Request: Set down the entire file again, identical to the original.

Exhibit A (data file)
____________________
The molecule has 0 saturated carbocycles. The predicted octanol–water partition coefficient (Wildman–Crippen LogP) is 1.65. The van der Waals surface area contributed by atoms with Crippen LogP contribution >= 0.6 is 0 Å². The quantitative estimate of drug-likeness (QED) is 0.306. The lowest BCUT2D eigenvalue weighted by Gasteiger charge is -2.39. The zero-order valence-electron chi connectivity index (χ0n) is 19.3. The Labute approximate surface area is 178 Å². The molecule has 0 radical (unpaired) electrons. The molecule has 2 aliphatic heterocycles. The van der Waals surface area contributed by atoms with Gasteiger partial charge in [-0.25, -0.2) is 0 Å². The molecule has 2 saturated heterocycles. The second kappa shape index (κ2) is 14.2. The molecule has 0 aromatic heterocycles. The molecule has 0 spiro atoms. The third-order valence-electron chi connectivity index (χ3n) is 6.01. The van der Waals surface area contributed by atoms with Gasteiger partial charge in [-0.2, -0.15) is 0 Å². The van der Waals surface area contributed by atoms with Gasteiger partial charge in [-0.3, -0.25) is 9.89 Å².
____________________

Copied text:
The molecule has 0 saturated carbocycles. The predicted octanol–water partition coefficient (Wildman–Crippen LogP) is 1.65. The van der Waals surface area contributed by atoms with Crippen LogP contribution >= 0.6 is 0 Å². The quantitative estimate of drug-likeness (QED) is 0.306. The lowest BCUT2D eigenvalue weighted by Gasteiger charge is -2.39. The zero-order valence-electron chi connectivity index (χ0n) is 19.3. The Labute approximate surface area is 178 Å². The molecule has 0 radical (unpaired) electrons. The molecule has 2 aliphatic heterocycles. The van der Waals surface area contributed by atoms with Gasteiger partial charge in [-0.25, -0.2) is 0 Å². The molecule has 2 saturated heterocycles. The second kappa shape index (κ2) is 14.2. The molecule has 0 aromatic heterocycles. The molecule has 0 spiro atoms. The third-order valence-electron chi connectivity index (χ3n) is 6.01. The van der Waals surface area contributed by atoms with Gasteiger partial charge in [-0.2, -0.15) is 0 Å². The van der Waals surface area contributed by atoms with Gasteiger partial charge in [-0.3, -0.25) is 9.89 Å².